From Publishers Weekly
While numerous studies have examined life in plural marriage, this is the first to explore how the Mormon practice of polygamy transformed the U.S. legal system. Gordon, a professor of law and history at the University of Pennsylvania, deftly handles complicated issues of religion, states' rights, constitutional theory and the separation of church and state. When Mormons fled to Utah in the 1840s, they brought with them a deep suspicion of "local sovereignty," feeling that individual states had persecuted them terribly while a weak federal government did nothing to protect them. In Utah, however, they turned this local sovereignty principle to their own advantage, publicly revealing their polygamous society in 1852 and taking measures to ensure the seamless fusion of church and state. Anti-polygamist legislators, novelists and activists were galvanized to subdue both the Mormons' political power and their polygamous unions even if this meant reversing longstanding constitutional precedent by centralizing power in the federal government rather than the states. Gordon does an outstanding job of clarifying complex legal issues and demonstrating change over time. At no point was the anti-polygamists' eventual victory a foregone conclusion; as this study shows, the Mormons had powerful legal precedent on their side, and they proved to be tenacious opponents until they abandoned the struggle in 1890. Gordon is a fine scholar whose penetrating research and interdisciplinary approach break new ground in the fields of Mormon studies and legal history.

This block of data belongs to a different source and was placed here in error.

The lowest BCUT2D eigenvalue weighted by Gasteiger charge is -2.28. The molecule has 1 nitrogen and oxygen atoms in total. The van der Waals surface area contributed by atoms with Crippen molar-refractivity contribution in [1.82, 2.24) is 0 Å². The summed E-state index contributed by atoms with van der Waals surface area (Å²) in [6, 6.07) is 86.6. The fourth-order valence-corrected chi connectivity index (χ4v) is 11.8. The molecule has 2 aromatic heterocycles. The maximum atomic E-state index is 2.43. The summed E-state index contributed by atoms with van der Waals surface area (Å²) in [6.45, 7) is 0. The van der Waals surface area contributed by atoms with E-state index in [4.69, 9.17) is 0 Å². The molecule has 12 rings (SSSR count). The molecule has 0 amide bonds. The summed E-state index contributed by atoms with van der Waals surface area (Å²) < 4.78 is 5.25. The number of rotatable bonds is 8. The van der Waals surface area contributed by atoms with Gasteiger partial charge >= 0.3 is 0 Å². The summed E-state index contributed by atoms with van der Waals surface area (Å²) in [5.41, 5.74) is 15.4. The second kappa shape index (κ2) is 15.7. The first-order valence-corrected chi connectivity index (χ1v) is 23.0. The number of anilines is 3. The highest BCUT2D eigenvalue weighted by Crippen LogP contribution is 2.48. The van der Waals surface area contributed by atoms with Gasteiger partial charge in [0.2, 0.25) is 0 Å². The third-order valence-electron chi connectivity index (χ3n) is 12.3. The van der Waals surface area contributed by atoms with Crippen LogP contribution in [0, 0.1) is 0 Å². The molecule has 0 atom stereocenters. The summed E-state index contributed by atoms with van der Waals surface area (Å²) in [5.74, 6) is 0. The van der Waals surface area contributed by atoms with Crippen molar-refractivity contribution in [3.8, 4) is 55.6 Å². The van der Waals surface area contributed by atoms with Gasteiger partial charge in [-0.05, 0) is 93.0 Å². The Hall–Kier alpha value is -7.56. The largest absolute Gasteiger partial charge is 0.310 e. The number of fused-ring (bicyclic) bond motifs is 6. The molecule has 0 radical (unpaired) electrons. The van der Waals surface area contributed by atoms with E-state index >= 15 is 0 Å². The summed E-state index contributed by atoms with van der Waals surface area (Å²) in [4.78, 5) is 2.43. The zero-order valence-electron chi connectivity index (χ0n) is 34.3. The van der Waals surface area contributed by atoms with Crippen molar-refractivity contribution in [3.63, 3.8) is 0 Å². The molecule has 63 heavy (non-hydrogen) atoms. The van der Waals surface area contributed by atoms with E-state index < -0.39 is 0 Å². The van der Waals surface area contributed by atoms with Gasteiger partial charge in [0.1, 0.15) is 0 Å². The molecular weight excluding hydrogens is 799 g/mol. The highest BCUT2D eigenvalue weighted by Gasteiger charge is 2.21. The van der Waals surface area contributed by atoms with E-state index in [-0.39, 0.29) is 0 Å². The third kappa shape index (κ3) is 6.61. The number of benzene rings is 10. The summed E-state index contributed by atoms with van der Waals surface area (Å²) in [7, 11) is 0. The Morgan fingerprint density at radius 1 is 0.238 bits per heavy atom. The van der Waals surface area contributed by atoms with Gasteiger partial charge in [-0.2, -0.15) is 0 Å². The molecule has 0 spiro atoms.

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"Gordon is a fine scholar whose penetrating research . . . breaks new ground in the fields of Mormon studies and legal history." -- Publishers Weekly